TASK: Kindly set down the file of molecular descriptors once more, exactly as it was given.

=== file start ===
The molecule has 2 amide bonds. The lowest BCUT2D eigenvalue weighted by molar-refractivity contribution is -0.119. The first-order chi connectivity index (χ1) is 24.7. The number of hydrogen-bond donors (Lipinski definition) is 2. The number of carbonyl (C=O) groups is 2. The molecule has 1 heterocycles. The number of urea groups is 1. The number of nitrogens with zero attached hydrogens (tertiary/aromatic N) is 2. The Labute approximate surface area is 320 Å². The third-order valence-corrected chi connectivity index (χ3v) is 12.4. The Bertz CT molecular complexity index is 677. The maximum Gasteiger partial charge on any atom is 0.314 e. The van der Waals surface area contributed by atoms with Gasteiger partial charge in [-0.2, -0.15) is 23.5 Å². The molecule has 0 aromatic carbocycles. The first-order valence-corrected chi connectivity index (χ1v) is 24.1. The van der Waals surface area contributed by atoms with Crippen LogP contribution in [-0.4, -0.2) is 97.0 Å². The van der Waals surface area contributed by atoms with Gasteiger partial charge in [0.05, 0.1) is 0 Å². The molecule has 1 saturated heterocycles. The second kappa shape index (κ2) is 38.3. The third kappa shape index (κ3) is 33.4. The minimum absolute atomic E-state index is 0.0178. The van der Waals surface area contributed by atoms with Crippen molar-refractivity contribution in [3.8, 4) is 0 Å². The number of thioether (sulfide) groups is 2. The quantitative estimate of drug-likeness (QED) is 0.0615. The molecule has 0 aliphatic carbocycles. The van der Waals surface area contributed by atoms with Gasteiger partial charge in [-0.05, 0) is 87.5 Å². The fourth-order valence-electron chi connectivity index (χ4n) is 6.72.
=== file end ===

The molecule has 2 amide bonds. The lowest BCUT2D eigenvalue weighted by molar-refractivity contribution is -0.119. The first-order chi connectivity index (χ1) is 24.7. The number of hydrogen-bond donors (Lipinski definition) is 2. The number of carbonyl (C=O) groups is 2. The molecule has 1 heterocycles. The number of urea groups is 1. The number of nitrogens with zero attached hydrogens (tertiary/aromatic N) is 2. The Labute approximate surface area is 320 Å². The third-order valence-corrected chi connectivity index (χ3v) is 12.4. The Bertz CT molecular complexity index is 677. The maximum Gasteiger partial charge on any atom is 0.314 e. The van der Waals surface area contributed by atoms with Gasteiger partial charge in [-0.2, -0.15) is 23.5 Å². The molecule has 0 aromatic carbocycles. The first-order valence-corrected chi connectivity index (χ1v) is 24.1. The van der Waals surface area contributed by atoms with Crippen LogP contribution in [-0.4, -0.2) is 97.0 Å². The van der Waals surface area contributed by atoms with Gasteiger partial charge in [0.05, 0.1) is 0 Å². The molecule has 1 saturated heterocycles. The second kappa shape index (κ2) is 38.3. The third kappa shape index (κ3) is 33.4. The minimum absolute atomic E-state index is 0.0178. The van der Waals surface area contributed by atoms with Crippen molar-refractivity contribution in [3.8, 4) is 0 Å². The number of thioether (sulfide) groups is 2. The quantitative estimate of drug-likeness (QED) is 0.0615. The molecule has 0 aliphatic carbocycles. The van der Waals surface area contributed by atoms with Gasteiger partial charge in [-0.05, 0) is 87.5 Å². The fourth-order valence-electron chi connectivity index (χ4n) is 6.72.